Human toxoplasmosis, a protozoonosis caused by Toxoplasma gondii, has been described as a worldwide foodborne disease with important public health impact. Despite infection has reportedly varied due to differences in alimentary, cultural and hygienic habits and geographic region, social vulnerability influence on toxoplasmosis distribution remains to be fully established. Accordingly, the present study has aimed to assess T. gondii seroprevalence and factors associated to social vulnerability for infection in households of Ivaiporã, southern Brazil, with 33.6% population making half minimum wage or less, ranked 1,055th in population (31,816 habitants), 1,406th in per capita income (U$ 211.80 per month) and 1,021st in HDI (0.764) out of 5,570 Brazilian cities. Serum samples and epidemiological questionnaires were obtained from citizen volunteers with official City Secretary of Health assistance in 2015 and 2016. In overall, serosurvey has revealed 526/715 (73.57%) positive samples for anti-T. gondii antibodies by Indirect Fluorescent Antibody Test. Logistic regression has shown a significant increase associated to adults (p = 0.021) and elderly (p = 0.014) people, illiterates (p = 0.025), unemployment (p <0.001) and lack of household water tank (p = 0.039). On the other hand, sex (male or female), living area (urban or rural), yard hygiene, meat ingestion, sand or land contact, owning pets (dog, cat or both) were not significant variables of positivity for anti-T. gondii antibodies in the surveyed population. Although no significant spatial cluster was found, high intensity areas of seropositive individuals were located in the Kernel map where the suburban neighborhoods are located. In conclusion, socioeconomic vulnerability determinants may be associated to Toxoplasma gondii exposure. The increased risk due to illiteracy, adult or elderly age, unemployment and lack of household water tank were confirmed by multivariate analysis and the influence of low family income for seropositivity by the spatial analysis.

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<![CDATA[Yellow fever virus is susceptible to sofosbuvir both in vitro and in vivo]]> https://www.researchpad.co/article/5c5b52b6d5eed0c4842bcec1

Yellow fever virus (YFV) is a member of the Flaviviridae family. In Brazil, yellow fever (YF) cases have increased dramatically in sylvatic areas neighboring urban zones in the last few years. Because of the high lethality rates associated with infection and absence of any antiviral treatments, it is essential to identify therapeutic options to respond to YFV outbreaks. Repurposing of clinically approved drugs represents the fastest alternative to discover antivirals for public health emergencies. Other Flaviviruses, such as Zika (ZIKV) and dengue (DENV) viruses, are susceptible to sofosbuvir, a clinically approved drug against hepatitis C virus (HCV). Our data showed that sofosbuvir docks onto YFV RNA polymerase using conserved amino acid residues for nucleotide binding. This drug inhibited the replication of both vaccine and wild-type strains of YFV on human hepatoma cells, with EC50 values around 5 μM. Sofosbuvir protected YFV-infected neonatal Swiss mice and adult type I interferon receptor knockout mice (A129-/-) from mortality and weight loss. Because of its safety profile in humans and significant antiviral effects in vitro and in mice, Sofosbuvir may represent a novel therapeutic option for the treatment of YF. Key-words: Yellow fever virus; Yellow fever, antiviral; sofosbuvir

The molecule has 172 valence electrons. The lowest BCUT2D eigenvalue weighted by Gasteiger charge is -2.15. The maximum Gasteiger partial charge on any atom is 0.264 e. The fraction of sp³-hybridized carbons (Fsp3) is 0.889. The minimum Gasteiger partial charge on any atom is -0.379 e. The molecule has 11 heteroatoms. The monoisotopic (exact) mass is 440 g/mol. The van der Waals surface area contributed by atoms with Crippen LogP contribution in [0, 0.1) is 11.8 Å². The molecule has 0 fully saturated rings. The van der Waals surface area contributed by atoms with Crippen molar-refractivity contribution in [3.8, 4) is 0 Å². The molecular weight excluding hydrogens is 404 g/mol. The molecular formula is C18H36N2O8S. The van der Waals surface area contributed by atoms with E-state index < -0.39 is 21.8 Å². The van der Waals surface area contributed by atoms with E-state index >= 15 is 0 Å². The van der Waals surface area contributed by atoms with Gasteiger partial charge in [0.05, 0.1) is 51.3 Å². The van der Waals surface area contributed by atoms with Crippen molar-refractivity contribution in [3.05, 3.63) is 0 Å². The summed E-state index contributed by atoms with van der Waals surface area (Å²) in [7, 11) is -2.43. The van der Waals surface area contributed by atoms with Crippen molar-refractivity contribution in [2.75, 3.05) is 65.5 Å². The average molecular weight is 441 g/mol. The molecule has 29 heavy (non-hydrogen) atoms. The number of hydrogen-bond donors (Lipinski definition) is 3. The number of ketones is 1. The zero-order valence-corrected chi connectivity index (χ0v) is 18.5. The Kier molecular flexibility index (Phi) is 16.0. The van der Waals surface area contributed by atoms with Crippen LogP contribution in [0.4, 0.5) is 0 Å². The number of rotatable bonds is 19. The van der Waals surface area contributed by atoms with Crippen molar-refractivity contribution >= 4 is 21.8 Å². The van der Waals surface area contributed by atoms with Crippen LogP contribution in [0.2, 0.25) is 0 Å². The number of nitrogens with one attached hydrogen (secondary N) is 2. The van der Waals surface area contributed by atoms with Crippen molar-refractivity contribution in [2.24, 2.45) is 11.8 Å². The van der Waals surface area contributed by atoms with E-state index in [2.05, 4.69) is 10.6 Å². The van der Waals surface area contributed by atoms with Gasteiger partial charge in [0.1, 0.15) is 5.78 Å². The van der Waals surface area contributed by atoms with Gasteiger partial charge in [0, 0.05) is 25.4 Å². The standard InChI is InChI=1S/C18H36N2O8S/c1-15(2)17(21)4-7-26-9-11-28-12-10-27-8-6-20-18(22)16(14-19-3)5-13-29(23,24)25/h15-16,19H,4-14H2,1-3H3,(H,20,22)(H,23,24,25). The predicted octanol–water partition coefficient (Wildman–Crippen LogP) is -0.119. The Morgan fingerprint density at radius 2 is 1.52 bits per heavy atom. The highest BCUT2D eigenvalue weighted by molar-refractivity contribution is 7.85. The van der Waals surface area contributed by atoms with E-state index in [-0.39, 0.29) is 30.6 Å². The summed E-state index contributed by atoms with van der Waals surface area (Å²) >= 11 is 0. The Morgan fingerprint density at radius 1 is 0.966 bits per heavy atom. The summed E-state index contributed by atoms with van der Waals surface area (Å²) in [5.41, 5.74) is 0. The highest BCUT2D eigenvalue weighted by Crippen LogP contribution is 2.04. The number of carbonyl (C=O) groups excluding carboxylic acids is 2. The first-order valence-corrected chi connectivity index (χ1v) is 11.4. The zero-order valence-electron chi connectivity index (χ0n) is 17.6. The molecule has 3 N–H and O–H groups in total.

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<![CDATA[Patterns of Internet and smartphone use by parents of children with chronic kidney disease]]> https://www.researchpad.co/article/5c6c7597d5eed0c4843cfede

Background

Smartphones have become a part of universal technology by combining mobile and handheld functions, enabling expanded access to health information sources available on the Internet.

The purpose of this study was to describe the pattern of smartphones and Internet use to search for health information by parents of children with chronic kidney disease (CKD).

Methods

In a cross-sectional study, a questionnaire was applied to 111 parents of patients in a Brazilian pediatric nephrology center. Descriptive assessments were performed on Internet use patterns, and associative analyses were made of the influence of the smartphone use pattern on the search for health information.